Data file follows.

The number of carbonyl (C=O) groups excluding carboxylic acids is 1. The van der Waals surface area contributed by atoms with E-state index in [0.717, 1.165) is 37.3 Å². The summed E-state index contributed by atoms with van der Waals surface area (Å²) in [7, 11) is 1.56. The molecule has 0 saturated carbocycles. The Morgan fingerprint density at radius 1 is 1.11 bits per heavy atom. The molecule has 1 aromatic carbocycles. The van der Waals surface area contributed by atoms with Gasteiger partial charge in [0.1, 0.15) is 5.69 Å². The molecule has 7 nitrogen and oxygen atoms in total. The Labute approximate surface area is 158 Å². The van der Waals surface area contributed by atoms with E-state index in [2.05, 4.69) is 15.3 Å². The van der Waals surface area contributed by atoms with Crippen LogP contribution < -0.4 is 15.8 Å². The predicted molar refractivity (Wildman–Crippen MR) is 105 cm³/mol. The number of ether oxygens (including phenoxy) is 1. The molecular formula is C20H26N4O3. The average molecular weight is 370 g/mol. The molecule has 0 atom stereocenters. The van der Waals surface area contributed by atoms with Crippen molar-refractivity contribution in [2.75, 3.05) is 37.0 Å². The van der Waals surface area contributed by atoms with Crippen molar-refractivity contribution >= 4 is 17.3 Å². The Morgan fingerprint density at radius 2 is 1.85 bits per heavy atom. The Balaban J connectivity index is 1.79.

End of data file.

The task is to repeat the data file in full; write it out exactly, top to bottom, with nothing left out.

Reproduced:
The number of carbonyl (C=O) groups excluding carboxylic acids is 1. The van der Waals surface area contributed by atoms with E-state index in [0.717, 1.165) is 37.3 Å². The summed E-state index contributed by atoms with van der Waals surface area (Å²) in [7, 11) is 1.56. The molecule has 0 saturated carbocycles. The Morgan fingerprint density at radius 1 is 1.11 bits per heavy atom. The molecule has 1 aromatic carbocycles. The van der Waals surface area contributed by atoms with Gasteiger partial charge in [0.1, 0.15) is 5.69 Å². The molecule has 7 nitrogen and oxygen atoms in total. The Labute approximate surface area is 158 Å². The van der Waals surface area contributed by atoms with E-state index in [2.05, 4.69) is 15.3 Å². The van der Waals surface area contributed by atoms with Crippen LogP contribution < -0.4 is 15.8 Å². The predicted molar refractivity (Wildman–Crippen MR) is 105 cm³/mol. The number of ether oxygens (including phenoxy) is 1. The molecular formula is C20H26N4O3. The average molecular weight is 370 g/mol. The molecule has 0 atom stereocenters. The van der Waals surface area contributed by atoms with Crippen molar-refractivity contribution in [2.75, 3.05) is 37.0 Å². The van der Waals surface area contributed by atoms with Crippen molar-refractivity contribution >= 4 is 17.3 Å². The Morgan fingerprint density at radius 2 is 1.85 bits per heavy atom. The Balaban J connectivity index is 1.79.